What Is Diamond Color?
Diamond color refers to the degree to which a diamond lacks color. If a diamond has a complete structure and contains no impurities, it should be totally colorless.
In fact, almost all diamonds are formed with small amounts of impurities, such as nitrogen, boron, hydrogen, or other elements, that cause diamonds to have some degree of hue. Among these impurities, nitrogen is the most commonly mixed element in natural diamonds. In diamonds with higher nitrogen content, they will appear yellowish or brownish.
In general, the purer and more colorless a diamond, the rarer and more valuable it is. But fancy colored diamonds are the opposite of colorless diamonds; the more obvious the color, the higher the value.
Diamond Color Grading
Diamond color is graded D-Z：
D is the top color grade, which means that the diamond is completely transparent without any color, and is the rarest diamond color grade. E-F color diamonds also belong to the colorless range, containing only a very slight amount of color which is difficult to detect with naked eyes, and are also very precious.
Diamonds of this grade are close to colorless, and are a little lower in price than D-F grades. They are also very precious.
Diamonds of this grade contain only a small amount of color, which can only be seen carefully, and the price is relatively affordable.
A diamond of this grade has a light yellow/brown tones and is still a good quality diamond when combined with an excellent cut.
N-Z：Very Light to Light
Diamonds of this grade show noticeable color and are suitable for customers who prefer yellowish diamonds.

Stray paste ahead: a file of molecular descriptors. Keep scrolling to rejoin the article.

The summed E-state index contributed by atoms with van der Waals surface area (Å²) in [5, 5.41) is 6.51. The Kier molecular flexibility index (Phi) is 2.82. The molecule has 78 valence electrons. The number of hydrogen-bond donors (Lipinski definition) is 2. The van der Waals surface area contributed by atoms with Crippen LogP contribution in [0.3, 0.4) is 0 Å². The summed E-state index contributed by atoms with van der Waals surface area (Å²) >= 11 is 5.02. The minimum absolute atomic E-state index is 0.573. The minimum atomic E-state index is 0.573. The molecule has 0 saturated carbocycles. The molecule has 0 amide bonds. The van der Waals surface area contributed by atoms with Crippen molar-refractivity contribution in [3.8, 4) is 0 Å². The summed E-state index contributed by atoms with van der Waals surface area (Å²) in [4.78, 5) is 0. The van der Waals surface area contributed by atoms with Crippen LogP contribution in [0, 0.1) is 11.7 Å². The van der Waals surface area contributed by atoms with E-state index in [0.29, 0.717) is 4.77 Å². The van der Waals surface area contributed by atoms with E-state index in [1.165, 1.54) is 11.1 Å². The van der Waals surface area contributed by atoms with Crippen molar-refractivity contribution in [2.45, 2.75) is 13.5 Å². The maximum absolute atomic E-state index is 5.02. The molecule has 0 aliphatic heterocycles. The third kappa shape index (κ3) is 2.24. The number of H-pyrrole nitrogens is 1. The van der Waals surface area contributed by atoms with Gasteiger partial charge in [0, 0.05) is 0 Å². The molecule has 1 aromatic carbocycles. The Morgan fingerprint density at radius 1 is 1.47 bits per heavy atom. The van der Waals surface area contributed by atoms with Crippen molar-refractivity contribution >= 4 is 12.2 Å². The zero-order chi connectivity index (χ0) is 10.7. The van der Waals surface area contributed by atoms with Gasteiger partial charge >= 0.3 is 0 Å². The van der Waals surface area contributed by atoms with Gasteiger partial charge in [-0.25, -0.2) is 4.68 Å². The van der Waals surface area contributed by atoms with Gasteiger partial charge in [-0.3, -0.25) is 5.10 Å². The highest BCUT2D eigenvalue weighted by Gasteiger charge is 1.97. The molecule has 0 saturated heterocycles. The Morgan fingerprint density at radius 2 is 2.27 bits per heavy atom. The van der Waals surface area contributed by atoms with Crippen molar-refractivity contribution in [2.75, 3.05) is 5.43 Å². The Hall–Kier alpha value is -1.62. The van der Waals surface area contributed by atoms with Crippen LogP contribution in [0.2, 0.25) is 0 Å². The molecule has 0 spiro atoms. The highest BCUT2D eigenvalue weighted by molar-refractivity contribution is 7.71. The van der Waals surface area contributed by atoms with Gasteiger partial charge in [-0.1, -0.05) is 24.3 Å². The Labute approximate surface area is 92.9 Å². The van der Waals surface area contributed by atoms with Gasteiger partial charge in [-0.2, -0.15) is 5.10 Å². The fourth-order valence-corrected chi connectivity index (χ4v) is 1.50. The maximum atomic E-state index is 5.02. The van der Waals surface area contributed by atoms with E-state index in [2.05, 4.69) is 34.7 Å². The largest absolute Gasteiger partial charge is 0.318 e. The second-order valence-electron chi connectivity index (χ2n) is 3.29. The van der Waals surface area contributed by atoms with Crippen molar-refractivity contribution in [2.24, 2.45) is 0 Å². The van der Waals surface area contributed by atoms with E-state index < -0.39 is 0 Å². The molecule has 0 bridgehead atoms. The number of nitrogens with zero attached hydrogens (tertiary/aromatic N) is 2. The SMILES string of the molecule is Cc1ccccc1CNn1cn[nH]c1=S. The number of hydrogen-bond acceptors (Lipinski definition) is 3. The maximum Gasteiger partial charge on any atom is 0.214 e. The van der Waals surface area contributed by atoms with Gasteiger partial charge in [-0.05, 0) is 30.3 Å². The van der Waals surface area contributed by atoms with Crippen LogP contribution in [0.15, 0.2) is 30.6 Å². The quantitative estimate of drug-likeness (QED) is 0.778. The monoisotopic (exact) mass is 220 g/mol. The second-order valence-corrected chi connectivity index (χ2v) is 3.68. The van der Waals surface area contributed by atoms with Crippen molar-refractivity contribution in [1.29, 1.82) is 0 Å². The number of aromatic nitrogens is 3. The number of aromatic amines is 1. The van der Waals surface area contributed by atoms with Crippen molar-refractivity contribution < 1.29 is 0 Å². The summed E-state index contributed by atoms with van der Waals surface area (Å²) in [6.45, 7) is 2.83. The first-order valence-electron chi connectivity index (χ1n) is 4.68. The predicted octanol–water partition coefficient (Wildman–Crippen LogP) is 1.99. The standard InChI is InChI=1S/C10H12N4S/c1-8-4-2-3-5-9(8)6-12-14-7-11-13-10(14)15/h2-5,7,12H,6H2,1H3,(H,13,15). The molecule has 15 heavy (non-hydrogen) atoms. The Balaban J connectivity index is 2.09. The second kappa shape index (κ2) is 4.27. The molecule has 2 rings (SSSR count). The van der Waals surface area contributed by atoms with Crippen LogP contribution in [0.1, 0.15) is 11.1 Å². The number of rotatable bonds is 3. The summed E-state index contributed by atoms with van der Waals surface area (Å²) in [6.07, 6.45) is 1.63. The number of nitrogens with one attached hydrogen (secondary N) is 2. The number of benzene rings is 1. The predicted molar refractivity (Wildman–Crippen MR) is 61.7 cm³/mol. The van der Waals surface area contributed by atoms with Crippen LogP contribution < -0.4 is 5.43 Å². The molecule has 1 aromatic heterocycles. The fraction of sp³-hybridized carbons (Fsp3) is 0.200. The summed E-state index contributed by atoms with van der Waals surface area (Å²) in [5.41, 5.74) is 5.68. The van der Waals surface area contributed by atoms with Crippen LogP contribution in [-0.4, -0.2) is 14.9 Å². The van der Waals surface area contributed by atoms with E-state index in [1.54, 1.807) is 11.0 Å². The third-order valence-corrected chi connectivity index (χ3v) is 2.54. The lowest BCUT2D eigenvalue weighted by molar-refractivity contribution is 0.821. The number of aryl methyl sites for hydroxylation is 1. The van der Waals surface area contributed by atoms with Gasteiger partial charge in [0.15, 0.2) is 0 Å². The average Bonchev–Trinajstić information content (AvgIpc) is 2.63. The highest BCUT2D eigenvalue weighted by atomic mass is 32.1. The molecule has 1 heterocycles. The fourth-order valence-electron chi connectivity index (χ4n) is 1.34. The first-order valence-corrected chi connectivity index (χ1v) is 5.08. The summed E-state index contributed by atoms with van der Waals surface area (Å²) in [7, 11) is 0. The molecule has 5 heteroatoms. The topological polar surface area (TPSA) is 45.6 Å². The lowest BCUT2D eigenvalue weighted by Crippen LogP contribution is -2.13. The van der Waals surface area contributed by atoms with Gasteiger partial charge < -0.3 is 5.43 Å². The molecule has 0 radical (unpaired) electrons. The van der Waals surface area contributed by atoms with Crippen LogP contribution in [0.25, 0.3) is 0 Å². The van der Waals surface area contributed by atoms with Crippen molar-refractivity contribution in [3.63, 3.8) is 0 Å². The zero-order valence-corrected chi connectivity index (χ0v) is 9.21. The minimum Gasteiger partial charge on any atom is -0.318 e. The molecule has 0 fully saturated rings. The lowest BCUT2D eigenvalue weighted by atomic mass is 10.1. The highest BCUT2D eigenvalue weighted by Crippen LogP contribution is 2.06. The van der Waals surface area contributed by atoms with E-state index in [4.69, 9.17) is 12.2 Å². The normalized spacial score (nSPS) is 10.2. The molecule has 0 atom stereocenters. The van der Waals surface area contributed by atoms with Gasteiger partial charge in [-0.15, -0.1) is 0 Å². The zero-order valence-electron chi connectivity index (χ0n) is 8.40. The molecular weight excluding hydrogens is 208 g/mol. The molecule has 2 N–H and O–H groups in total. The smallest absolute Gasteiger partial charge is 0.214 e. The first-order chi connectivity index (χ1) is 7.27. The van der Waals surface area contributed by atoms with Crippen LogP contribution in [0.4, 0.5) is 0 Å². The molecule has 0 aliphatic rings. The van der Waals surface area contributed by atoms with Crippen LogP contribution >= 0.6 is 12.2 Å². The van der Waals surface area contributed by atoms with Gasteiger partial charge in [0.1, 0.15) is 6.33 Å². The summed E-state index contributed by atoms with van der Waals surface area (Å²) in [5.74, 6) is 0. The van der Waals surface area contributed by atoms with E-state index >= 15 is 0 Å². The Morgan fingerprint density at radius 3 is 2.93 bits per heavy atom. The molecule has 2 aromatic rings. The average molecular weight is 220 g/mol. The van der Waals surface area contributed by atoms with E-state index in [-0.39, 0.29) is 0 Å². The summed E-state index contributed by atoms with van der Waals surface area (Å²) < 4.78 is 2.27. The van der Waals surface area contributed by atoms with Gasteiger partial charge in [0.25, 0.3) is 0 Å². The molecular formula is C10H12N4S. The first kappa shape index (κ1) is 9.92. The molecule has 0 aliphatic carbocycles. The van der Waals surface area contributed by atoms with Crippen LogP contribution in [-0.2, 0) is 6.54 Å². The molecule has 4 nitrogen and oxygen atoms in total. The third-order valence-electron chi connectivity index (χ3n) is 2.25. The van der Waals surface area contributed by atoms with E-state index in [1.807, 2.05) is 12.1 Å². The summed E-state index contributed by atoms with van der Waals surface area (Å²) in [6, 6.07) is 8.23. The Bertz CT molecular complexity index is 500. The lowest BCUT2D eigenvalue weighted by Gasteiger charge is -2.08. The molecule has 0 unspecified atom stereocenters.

How to Choose Diamond Color?
We believe there are several considerations besides price when choosing diamond color：
1) Setting material undertone: The color of the diamond will stand out on a clear or white undertone. So when a lower-color diamond is set on a white-toned material, the yellow/brown tones of the diamond will be more noticeable. On the contrary, if the diamond is mounted in yellow or rose gold, the color grade requirements can be lowered.
2) Matching side diamond color: If the setting design includes side diamonds. It is recommended that the difference between the color of the side diamonds and that of the main diamond should not exceed one or two grades, so that the entire jewelry looks more consistent and harmonic.
3) Diamonds with corners: If you choose a diamond shape with sharp corners, such as heart, pear and marquise. It is best to avoid choosing a color grade that is too low. Because the color tends to be concentrated at the sharp corners, these locations make the diamond color more noticeable.